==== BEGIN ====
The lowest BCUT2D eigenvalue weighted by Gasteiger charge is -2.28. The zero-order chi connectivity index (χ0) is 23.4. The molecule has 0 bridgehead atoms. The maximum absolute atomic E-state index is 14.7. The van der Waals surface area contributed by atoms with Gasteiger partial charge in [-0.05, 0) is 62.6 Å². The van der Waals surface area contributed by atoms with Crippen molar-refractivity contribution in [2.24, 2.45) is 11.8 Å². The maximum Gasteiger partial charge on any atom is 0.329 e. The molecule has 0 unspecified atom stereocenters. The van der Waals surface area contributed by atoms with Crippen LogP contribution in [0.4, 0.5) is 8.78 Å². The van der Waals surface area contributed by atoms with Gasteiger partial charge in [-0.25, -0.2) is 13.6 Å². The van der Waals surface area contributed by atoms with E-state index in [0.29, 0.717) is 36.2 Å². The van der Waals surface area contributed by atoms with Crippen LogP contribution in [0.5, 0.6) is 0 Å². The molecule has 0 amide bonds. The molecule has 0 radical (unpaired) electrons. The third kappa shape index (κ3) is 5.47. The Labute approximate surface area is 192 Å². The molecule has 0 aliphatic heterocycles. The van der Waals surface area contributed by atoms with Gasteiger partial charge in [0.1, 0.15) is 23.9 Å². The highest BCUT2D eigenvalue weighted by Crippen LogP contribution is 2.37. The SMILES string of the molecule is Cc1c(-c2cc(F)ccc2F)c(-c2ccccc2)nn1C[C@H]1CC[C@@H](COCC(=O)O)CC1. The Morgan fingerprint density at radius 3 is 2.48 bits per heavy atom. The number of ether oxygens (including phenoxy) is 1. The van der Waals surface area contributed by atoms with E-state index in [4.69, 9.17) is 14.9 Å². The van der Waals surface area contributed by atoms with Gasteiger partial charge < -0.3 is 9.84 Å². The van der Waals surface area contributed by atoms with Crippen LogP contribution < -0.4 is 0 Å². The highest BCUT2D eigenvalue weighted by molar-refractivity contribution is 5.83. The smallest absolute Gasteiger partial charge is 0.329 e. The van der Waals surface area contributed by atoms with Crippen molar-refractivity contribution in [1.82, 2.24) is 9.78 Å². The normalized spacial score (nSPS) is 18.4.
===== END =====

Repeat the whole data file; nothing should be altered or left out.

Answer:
The lowest BCUT2D eigenvalue weighted by Gasteiger charge is -2.28. The zero-order chi connectivity index (χ0) is 23.4. The molecule has 0 bridgehead atoms. The maximum absolute atomic E-state index is 14.7. The van der Waals surface area contributed by atoms with Gasteiger partial charge in [-0.05, 0) is 62.6 Å². The van der Waals surface area contributed by atoms with Crippen molar-refractivity contribution in [2.24, 2.45) is 11.8 Å². The maximum Gasteiger partial charge on any atom is 0.329 e. The molecule has 0 unspecified atom stereocenters. The van der Waals surface area contributed by atoms with Crippen LogP contribution in [0.4, 0.5) is 8.78 Å². The van der Waals surface area contributed by atoms with Gasteiger partial charge in [-0.25, -0.2) is 13.6 Å². The van der Waals surface area contributed by atoms with E-state index in [0.29, 0.717) is 36.2 Å². The van der Waals surface area contributed by atoms with Crippen LogP contribution in [0.5, 0.6) is 0 Å². The molecule has 0 amide bonds. The molecule has 0 radical (unpaired) electrons. The third kappa shape index (κ3) is 5.47. The Labute approximate surface area is 192 Å². The molecule has 0 aliphatic heterocycles. The van der Waals surface area contributed by atoms with Gasteiger partial charge in [0.1, 0.15) is 23.9 Å². The highest BCUT2D eigenvalue weighted by Crippen LogP contribution is 2.37. The SMILES string of the molecule is Cc1c(-c2cc(F)ccc2F)c(-c2ccccc2)nn1C[C@H]1CC[C@@H](COCC(=O)O)CC1. The Morgan fingerprint density at radius 3 is 2.48 bits per heavy atom. The number of ether oxygens (including phenoxy) is 1. The van der Waals surface area contributed by atoms with E-state index in [4.69, 9.17) is 14.9 Å². The van der Waals surface area contributed by atoms with Gasteiger partial charge < -0.3 is 9.84 Å². The van der Waals surface area contributed by atoms with Crippen LogP contribution < -0.4 is 0 Å². The highest BCUT2D eigenvalue weighted by molar-refractivity contribution is 5.83. The smallest absolute Gasteiger partial charge is 0.329 e. The van der Waals surface area contributed by atoms with Crippen molar-refractivity contribution in [1.82, 2.24) is 9.78 Å². The normalized spacial score (nSPS) is 18.4.